‘Thirteen’ creator Marnie Dickens
I appreciated that he didn’t take up too much screen time but I also liked how when we finally meet him, he’s not like some indescribable monster but just a sad, fucked up, lonely man.
[The show is] deliberately from Ivy’s perspective and I felt quite strongly that I didn’t want to give [Mark] too much airtime because sometimes dramas do that and I feel like it kind of diminishes what the survivor’s gone through. But obviously he had to be a credible character. I think we were really helped by the casting of Peter McDonald. You do get a sense of his damage and I suppose what I wanted to get across is, love and control feel like they’re really close to each other.
I think you even see that with Emma and Craig — he was so understanding at first but there’s a moment when he starts to feel neglected, and he gets upset. I thought it was really interesting how all the men in this series reacted to a situation that wasn’t really about them.
I do feel sorry for the men in the show, especially Craig, because what I have to try to get across in not much time is, what has that relationship been like for all those years, with Emma? Her sister’s been missing, presumed dead. He would have had to be such a ballast, and not just to her — Christina [Emma and Ivy’s mother] kind of clung onto him, too. So he kind of has every right to feel a bit jilted by the situation, and I know that sounds like him being childish considering everything Ivy’s gone through. But what I really wanted to show was, there’s nothing simple about Ivy coming back. There’s nothing purely happily-ever-after about it. Everyone wants it to be that, but it can’t possibly be. It inevitably undermines Emma and Craig’s relationship.
We see how Elliott’s attachment to Ivy is clouding his ability to do his job, and then we see Tim also being swept up in the desire to save her. I love when Ivy and Tim’s friend Eloise says, “The whole night in shining armor routine’s a bit dated.” Can you tell me a little bit about how that aspect of the story came about?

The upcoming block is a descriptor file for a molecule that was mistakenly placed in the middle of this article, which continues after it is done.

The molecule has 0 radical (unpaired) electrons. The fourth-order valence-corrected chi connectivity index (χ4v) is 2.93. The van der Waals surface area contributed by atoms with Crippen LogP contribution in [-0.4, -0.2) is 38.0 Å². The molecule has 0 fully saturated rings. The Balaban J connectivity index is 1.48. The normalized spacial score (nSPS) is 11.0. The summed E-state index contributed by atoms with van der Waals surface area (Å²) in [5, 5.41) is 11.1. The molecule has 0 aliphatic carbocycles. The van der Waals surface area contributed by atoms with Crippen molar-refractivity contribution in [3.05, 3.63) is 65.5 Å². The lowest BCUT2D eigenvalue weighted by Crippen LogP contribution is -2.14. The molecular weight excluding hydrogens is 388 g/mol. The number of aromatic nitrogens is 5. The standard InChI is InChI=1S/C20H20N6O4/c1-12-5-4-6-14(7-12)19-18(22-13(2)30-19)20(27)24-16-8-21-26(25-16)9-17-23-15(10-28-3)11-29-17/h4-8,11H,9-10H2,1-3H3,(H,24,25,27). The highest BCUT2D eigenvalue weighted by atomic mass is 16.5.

Now that you pointed it out I can see the parallel with Tim. I wasn’t completely aware of that at the time but I was definitely aware of wanting Elliott to have that journey. Lots of people in the UK reacted badly to Lisa and really loved Elliott, and kept saying, “Why is she such a bitch?” And by the end of the series they were like, “Oh wow, she’s kind of doing her job.” I suppose what I feel is the norm in TV over here [in the U.K.] is that traditionally the man is very logical and unemotional and can see things for what they are, and the woman can be a bit histrionic and get easily upset. So I felt quite strongly that it should be the other way around. Lisa just had that objectivity and could see that Ivy is very damaged. She’s not horrible to her, she really is just trying to do her job. Whereas Elliott has this thing instantly of being really unnerved by what’s happened to Ivy and kicking into this protective role. But it means he completely loses sight of objectivity. That was a very deliberate choice.